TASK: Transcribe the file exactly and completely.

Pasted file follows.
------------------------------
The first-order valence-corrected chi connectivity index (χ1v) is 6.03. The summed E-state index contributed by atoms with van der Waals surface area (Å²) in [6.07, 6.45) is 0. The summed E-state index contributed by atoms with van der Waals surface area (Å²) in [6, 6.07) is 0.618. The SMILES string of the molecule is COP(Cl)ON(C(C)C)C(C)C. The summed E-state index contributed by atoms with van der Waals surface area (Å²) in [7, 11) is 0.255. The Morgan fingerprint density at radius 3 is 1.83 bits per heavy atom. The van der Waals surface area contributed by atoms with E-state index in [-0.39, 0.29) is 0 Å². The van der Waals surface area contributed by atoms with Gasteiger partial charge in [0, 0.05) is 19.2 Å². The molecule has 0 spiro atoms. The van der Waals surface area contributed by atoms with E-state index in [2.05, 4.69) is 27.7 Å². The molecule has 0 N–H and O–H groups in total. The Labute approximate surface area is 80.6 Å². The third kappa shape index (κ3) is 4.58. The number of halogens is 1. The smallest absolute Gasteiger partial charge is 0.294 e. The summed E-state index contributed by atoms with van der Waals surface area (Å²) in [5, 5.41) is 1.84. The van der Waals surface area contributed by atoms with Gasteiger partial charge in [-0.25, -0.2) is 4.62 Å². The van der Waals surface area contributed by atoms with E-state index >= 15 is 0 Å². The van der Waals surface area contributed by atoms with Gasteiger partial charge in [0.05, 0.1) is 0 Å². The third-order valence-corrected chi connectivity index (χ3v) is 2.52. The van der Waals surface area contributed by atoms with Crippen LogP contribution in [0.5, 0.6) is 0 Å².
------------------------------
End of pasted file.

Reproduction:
The first-order valence-corrected chi connectivity index (χ1v) is 6.03. The summed E-state index contributed by atoms with van der Waals surface area (Å²) in [6.07, 6.45) is 0. The summed E-state index contributed by atoms with van der Waals surface area (Å²) in [6, 6.07) is 0.618. The SMILES string of the molecule is COP(Cl)ON(C(C)C)C(C)C. The summed E-state index contributed by atoms with van der Waals surface area (Å²) in [7, 11) is 0.255. The Morgan fingerprint density at radius 3 is 1.83 bits per heavy atom. The van der Waals surface area contributed by atoms with E-state index in [-0.39, 0.29) is 0 Å². The van der Waals surface area contributed by atoms with Gasteiger partial charge in [0, 0.05) is 19.2 Å². The molecule has 0 spiro atoms. The van der Waals surface area contributed by atoms with E-state index in [2.05, 4.69) is 27.7 Å². The molecule has 0 N–H and O–H groups in total. The Labute approximate surface area is 80.6 Å². The third kappa shape index (κ3) is 4.58. The number of halogens is 1. The smallest absolute Gasteiger partial charge is 0.294 e. The summed E-state index contributed by atoms with van der Waals surface area (Å²) in [5, 5.41) is 1.84. The van der Waals surface area contributed by atoms with Gasteiger partial charge in [-0.25, -0.2) is 4.62 Å². The van der Waals surface area contributed by atoms with E-state index >= 15 is 0 Å². The van der Waals surface area contributed by atoms with Gasteiger partial charge in [0.05, 0.1) is 0 Å². The third-order valence-corrected chi connectivity index (χ3v) is 2.52. The van der Waals surface area contributed by atoms with Crippen LogP contribution in [0.5, 0.6) is 0 Å².